Science Of Behavior

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Science of Behavior

Science of Behavior

Science of Behavior

In the edition of Skinner's Chapter, Skinner appraised, in the same passage quoted above, H. Spencer's way of founding psychology on the principles of evolutionary biology (Spencer, 1873). From Darwin's time on, the application and extension of evolutionary biology to the study of human nature has gone through changing tides of “biologization” and antibiological demarcations, resulting in the nature-nurture distinction and in the debate of how much in human behavior is innate or inherited-and thereby a possible candidate for a biological explanation, and how much is influenced by nurture-which can therefore only be explained by reference to cultural and intellectual influences (Buller, 2005).

From the first trials until today, the application of evolutionary biology in order to explain not only human morphological traits, but also human mind and human behavior, has been under attack from both social scientists and biologists alike, but it has also found enthusiastic support. Dawkins (1976) states in quoting G. G. Simpson (1966) that any effort to grasp human nature and humans' reason for existence that was undertaken before 1859 should be ignored, thereby putting the strongest possible emphasis on a Darwinian understanding of nature in the nature-nurture distinction. Tooby and Cosmides (1992) write that social sciences as they have been studied before without the incorporation of evolutionary biology have been extraordinarily unsuccessful as science just because of the shortfall of ignoring the evolved human nature (Buss, 1994).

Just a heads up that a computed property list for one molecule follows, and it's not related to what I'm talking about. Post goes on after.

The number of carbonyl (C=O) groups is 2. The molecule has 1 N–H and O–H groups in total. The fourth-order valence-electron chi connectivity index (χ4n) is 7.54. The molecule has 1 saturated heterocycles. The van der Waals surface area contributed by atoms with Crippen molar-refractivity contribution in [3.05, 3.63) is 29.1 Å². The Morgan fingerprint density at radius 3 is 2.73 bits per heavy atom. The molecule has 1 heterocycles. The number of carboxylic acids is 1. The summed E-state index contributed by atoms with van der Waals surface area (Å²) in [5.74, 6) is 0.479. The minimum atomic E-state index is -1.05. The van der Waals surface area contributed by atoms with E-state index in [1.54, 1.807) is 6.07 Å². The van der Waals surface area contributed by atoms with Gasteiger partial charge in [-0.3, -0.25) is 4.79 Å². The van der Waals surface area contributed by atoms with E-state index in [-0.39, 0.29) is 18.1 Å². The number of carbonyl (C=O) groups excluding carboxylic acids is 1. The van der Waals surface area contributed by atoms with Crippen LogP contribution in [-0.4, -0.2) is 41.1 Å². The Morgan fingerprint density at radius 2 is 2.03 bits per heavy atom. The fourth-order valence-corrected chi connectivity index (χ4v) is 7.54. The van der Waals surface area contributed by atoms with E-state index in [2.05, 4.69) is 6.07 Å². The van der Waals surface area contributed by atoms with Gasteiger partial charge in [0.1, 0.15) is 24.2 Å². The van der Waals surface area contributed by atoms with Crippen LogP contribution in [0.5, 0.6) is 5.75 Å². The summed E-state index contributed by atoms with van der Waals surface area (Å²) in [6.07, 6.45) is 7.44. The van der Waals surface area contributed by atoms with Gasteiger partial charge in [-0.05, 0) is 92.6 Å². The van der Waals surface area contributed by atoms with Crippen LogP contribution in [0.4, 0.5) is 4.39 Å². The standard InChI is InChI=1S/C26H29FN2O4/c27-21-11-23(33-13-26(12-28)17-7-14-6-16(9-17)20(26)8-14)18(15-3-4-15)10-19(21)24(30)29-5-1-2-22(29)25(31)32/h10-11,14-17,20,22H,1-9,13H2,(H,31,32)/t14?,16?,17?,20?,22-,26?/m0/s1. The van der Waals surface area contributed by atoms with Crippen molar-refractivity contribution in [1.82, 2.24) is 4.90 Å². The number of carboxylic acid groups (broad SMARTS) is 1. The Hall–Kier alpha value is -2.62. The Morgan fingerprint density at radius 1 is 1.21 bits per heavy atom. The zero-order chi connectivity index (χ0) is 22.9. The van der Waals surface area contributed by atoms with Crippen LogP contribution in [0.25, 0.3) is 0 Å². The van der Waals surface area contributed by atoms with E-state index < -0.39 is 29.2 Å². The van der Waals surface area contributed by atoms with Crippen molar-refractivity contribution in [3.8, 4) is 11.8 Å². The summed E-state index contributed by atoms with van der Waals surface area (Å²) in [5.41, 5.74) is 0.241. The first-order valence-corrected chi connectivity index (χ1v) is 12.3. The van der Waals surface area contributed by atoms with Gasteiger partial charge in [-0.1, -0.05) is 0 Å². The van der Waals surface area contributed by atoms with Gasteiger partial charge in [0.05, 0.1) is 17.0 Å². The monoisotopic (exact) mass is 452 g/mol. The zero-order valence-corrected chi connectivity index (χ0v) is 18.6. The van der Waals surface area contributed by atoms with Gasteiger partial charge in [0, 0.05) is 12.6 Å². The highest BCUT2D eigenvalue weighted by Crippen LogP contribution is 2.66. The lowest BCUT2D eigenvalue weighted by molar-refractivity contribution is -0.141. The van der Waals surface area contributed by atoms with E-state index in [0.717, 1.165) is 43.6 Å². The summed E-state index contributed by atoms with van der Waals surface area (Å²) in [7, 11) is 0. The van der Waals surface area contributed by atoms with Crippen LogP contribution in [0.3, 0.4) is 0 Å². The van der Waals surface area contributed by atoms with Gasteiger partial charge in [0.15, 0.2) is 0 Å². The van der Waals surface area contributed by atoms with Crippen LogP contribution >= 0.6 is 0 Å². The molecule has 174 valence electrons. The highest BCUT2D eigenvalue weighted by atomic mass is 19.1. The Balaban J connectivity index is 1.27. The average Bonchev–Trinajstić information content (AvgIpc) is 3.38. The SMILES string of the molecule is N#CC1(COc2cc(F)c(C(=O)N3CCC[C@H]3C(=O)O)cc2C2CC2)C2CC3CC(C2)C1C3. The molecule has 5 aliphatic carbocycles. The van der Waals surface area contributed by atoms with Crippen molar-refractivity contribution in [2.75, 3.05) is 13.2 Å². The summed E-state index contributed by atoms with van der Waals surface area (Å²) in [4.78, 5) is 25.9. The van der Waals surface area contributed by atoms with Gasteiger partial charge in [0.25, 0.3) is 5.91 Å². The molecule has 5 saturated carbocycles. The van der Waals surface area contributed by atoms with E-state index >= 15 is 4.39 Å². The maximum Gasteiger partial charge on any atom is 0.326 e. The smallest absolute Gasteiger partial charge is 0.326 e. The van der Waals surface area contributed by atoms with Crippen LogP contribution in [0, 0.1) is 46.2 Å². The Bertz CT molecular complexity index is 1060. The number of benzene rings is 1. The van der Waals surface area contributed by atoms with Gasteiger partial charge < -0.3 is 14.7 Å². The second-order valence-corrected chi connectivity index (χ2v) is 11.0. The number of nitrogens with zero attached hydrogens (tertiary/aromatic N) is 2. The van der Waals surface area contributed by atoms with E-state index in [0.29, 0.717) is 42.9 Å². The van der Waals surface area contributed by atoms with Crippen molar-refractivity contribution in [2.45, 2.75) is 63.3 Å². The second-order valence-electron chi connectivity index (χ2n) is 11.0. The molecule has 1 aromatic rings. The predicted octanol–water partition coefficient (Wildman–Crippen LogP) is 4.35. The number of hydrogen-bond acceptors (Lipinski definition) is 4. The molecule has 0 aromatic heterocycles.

On the other hand, in cultural studies, sociologists but also biologists have always emphasized that it is only nurture that can explain the richness and variety of human culture and behavior and have attacked biocentrism or gene-centrism as an oversimplification that is not sufficiently explanatory and may be even politically dangerous.

Since nearly all important realms of human behavior-from gender roles, aggression, love, questions of altruism and egoism, questions of acquiring knowledge, and malleability of character ultimately to the question of freedom, responsibility, and individuality-are affected by the nature-nurture debate, this debate is and will continue to be a controversial issue in biology, social sciences, and even in everyday life and politics (Eldakar, 2008).

Modern anthropological and ethnographic researchers have been impressed by the vast variety of and innumerable  differences among human cultures all over the world, and by the human culture, behavior, and society in comparison to animal behavior. Modern ethnography and cultural studies, from the beginning of the 19th century onward, have put forward ...
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